For the three-part series, "36 Years of Solitary: Murder, Death and Justice on Angola," she was honored with a 2008 George Foster Peabody Award, a 2008 Investigative Reporters and Editors Award, and her first Robert F. Kennedy Award.

In 2007, Sullivan exposed the epidemic of rape on Native American reservations, which are committed largely by non-Native men, and examined how tribal and federal authorities have failed to investigate those crimes. In addition to a duPont, this two-part series earned Sullivan a DART Award for outstanding reporting, an Edward R. Murrow and her second Gracie Award from the Alliance for Women in Media.

Her first Gracie was for a three-part series examining of the state of solitary confinement in this country. She was also awarded the 2007 Daniel Schorr Journalism Prize for this series.

Before coming to NPR, Sullivan was a Washington correspondent for The Baltimore Sun, where she covered the Justice Department, the FBI and terrorism.

As a student at Northwestern University in 1996, Sullivan worked with two fellow students on a project that ultimately freed four men, including two death-row inmates, who had been wrongfully convicted of an 18-year-old murder on the south side of Chicago. The case led to a review of Illinois' death row and a moratorium on capital punishment in the state, and received several awards.

Outside of her career as a reporter, Sullivan once spent a summer gutting fish in Alaska, and another summer cutting trails outside Yosemite National Park. She says these experiences gave her "a sense of adventure" that comes through in her reporting. Sullivan, who was born and raised in San Francisco, loves traveling the country to report radio stories that "come to life in a way that was never possible in print."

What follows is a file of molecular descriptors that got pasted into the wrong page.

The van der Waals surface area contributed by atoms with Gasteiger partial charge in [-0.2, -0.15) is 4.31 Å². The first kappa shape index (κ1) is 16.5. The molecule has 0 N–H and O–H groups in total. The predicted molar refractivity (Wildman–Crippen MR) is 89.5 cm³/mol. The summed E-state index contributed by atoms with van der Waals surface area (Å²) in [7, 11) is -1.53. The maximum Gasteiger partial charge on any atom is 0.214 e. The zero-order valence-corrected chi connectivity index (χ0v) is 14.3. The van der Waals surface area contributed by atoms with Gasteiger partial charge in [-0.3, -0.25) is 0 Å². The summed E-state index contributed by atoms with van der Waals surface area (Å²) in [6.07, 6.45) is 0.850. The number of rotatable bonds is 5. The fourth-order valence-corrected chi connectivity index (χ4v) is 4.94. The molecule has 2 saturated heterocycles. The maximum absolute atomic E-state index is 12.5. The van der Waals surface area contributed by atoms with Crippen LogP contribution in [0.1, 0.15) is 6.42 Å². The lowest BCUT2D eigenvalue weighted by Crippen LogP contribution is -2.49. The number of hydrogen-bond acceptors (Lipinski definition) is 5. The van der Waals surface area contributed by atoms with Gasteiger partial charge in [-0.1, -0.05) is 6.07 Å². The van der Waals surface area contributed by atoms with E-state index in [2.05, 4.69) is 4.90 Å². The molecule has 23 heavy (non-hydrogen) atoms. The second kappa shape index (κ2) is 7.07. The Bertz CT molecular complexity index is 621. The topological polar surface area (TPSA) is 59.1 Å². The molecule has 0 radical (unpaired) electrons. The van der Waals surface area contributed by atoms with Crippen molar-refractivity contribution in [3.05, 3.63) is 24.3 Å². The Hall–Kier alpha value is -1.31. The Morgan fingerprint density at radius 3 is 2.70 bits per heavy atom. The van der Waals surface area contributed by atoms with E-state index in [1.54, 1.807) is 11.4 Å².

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Some homes have fallen into disrepair in the Midland Beach neighborhood in Staten Island, N.Y. Almost four years since the destruction caused by Superstorm Sandy, many are still dealing with the storm's consequences. Bryan Thomas for NPR hide caption

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N.Y. Attorney General: Nation's Flood Insurance Program Defrauding Taxpayers

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Haitians outside a Red Cross field hospital in Carrefour, Haiti, on Dec. 14, 2010, 11 months after a magnitude 7.0 earthquake hit the country's capital, Port-au-Prince. Thony Belizaire/AFP/Getty Images hide caption

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Report: Red Cross Spent 25 Percent Of Haiti Donations On Internal Expenses